The earliest known copy of this particular folk song is found in a manuscript dated 1583 (the Dallis lute book, held in the library of Trinity College, Dublin). The words may be even older than the melody itself, most likely being derived from an old ballad, and the lyric was adapted by Shakespeare in Othello.

It has since been set by such composers as Arthur Sullivan ('The Willow Song'), Sir Hubert Parry ('Willow, Willow, Willow'), Erich Korngold ('Desdemona's Song'), Ralph Vaughan Williams ('The Willow Song'), and in German by Wilhelm Petersen. Also of note is the sublime arrangement for violin and 'cello by contemporary artist Emilie Autumn.


The poor soul sat sighing by a sicamore tree;
Sing willow, willow, willow!
With his hand on his bosom, and his head upon his knee;
Oh, willow, willow, willow! my garland shall be.

Sing all a green willow, willow, willow, willow.
Ah me! the green willow my garland must be.

The cold streams ran by him, his eyes wept apace;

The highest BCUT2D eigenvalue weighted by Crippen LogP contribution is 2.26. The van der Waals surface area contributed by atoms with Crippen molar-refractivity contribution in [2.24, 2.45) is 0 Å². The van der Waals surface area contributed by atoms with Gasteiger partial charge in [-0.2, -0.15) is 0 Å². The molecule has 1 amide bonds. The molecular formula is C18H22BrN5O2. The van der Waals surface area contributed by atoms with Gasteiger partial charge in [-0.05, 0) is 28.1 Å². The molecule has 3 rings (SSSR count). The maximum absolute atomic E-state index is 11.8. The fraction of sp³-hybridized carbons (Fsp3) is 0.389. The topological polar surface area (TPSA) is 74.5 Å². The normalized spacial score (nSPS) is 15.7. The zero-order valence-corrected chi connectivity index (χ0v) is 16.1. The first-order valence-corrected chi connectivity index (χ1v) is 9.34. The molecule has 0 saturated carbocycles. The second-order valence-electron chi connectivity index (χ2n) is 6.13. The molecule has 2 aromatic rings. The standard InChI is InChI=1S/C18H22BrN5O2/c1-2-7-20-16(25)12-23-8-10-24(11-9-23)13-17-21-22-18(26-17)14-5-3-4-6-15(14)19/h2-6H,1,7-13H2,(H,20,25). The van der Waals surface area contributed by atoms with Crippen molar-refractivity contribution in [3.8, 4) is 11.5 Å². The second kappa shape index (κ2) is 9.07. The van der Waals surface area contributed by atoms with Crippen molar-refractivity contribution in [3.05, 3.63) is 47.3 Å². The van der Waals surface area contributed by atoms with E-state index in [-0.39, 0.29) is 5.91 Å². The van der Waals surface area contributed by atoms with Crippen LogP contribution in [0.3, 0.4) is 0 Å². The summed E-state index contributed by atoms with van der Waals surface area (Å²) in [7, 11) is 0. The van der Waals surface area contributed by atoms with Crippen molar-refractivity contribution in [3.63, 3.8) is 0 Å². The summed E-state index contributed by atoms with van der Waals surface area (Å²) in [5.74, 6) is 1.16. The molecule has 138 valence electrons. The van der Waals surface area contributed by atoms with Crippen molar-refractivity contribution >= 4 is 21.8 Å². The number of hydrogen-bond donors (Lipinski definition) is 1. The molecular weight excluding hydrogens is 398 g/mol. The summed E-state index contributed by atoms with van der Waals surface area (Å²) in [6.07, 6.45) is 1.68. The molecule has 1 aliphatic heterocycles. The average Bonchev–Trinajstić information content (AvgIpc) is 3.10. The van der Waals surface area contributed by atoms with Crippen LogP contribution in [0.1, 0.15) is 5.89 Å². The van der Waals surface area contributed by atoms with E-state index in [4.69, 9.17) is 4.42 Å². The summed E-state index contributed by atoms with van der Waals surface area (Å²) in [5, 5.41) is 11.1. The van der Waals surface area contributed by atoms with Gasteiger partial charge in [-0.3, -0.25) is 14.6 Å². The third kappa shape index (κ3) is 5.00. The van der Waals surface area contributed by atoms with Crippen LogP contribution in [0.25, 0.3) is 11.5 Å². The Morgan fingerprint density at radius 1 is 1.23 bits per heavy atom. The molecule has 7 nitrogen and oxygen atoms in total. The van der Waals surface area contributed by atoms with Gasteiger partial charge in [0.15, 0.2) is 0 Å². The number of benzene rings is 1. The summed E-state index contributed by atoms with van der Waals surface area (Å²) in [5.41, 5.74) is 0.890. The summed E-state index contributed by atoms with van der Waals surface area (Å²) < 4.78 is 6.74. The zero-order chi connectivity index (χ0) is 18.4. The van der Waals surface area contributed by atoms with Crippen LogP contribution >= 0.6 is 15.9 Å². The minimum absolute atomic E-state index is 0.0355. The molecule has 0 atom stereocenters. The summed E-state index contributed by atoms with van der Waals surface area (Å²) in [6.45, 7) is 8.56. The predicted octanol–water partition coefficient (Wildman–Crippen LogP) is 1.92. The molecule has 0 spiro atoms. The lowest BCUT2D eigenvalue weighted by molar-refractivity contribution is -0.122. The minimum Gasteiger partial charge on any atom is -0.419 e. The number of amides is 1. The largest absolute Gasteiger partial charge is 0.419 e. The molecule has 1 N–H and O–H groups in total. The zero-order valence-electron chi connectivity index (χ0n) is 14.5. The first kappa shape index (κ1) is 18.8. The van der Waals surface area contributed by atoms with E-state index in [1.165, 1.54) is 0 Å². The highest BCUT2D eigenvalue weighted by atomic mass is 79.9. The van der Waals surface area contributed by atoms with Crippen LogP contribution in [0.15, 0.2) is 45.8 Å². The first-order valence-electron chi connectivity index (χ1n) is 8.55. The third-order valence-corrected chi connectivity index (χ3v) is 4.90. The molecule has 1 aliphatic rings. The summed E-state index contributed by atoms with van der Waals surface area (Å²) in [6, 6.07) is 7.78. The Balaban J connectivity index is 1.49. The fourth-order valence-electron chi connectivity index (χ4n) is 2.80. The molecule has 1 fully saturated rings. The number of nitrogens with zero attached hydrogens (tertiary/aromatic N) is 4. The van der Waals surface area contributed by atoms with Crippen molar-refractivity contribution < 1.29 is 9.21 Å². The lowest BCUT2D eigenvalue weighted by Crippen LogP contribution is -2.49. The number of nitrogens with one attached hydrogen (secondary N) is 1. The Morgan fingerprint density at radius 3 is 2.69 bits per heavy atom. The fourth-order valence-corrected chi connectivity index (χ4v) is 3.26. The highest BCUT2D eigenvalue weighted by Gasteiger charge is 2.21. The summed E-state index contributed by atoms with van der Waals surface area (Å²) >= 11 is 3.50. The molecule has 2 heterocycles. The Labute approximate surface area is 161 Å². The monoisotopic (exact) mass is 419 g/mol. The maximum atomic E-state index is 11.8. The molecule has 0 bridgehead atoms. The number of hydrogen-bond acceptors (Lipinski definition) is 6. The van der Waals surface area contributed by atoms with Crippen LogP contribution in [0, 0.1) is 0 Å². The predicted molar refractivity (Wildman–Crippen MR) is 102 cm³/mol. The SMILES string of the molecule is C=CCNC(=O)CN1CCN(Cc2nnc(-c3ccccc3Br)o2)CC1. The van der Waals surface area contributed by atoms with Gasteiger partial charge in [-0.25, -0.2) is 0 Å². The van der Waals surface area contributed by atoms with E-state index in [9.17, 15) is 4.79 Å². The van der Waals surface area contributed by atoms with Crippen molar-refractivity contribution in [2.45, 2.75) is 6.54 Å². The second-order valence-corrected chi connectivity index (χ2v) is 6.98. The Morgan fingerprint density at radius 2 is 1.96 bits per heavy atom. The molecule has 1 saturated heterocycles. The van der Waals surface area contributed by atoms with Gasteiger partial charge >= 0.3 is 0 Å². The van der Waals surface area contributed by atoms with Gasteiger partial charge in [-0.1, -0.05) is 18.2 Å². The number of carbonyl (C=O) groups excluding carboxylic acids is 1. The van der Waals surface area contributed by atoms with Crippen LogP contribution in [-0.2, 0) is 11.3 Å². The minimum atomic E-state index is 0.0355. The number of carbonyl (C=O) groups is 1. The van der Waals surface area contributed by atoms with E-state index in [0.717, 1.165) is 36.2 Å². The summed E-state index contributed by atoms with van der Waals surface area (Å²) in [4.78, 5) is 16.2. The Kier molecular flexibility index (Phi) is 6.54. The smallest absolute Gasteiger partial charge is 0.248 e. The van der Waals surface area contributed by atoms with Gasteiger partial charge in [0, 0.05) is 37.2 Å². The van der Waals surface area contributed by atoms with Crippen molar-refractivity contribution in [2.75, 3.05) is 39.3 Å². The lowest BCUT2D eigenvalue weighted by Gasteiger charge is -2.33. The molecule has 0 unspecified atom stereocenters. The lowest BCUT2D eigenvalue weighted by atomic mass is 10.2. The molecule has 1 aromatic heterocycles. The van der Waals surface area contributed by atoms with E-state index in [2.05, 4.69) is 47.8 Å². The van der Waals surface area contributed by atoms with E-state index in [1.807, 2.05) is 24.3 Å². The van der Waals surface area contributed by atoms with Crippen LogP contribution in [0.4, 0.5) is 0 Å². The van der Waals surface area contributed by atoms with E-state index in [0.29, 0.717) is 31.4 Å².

Sing willow, willow, willow!
The salt tears fell from him, which drownèd his face;
Oh, willow, willow, willow! my garland shall be.

Sing all a green willow, willow, willow, willow.
Ah me! the green willow my garland must be.

The mute birds sat by him, made tame by his moans;
Sing willow, willow, willow!
The salt tears fell from him, which softened the stones;
Oh, willow, willow, willow! my garland shall be.

Sing all a green willow, willow, willow, willow.
Ah me! the green willow my garland must be.

Let nobody blame me, her scorns I do prove;
Sing willow, willow, willow!
She was born to be fair, I to die for her love:
Oh, willow, willow, willow! my garland shall be.

Sing all a green willow, willow, willow, willow.
Ah me! the green willow my garland must be.


Surprisingly, traditional songs such as this often encourage other artistic pursuits: the early 20th-century artist Maxwell Armfield was inspired to produce the oil canvas Oh! Willo! Willo! Willo!, currently held in the Tate Gallery, London.

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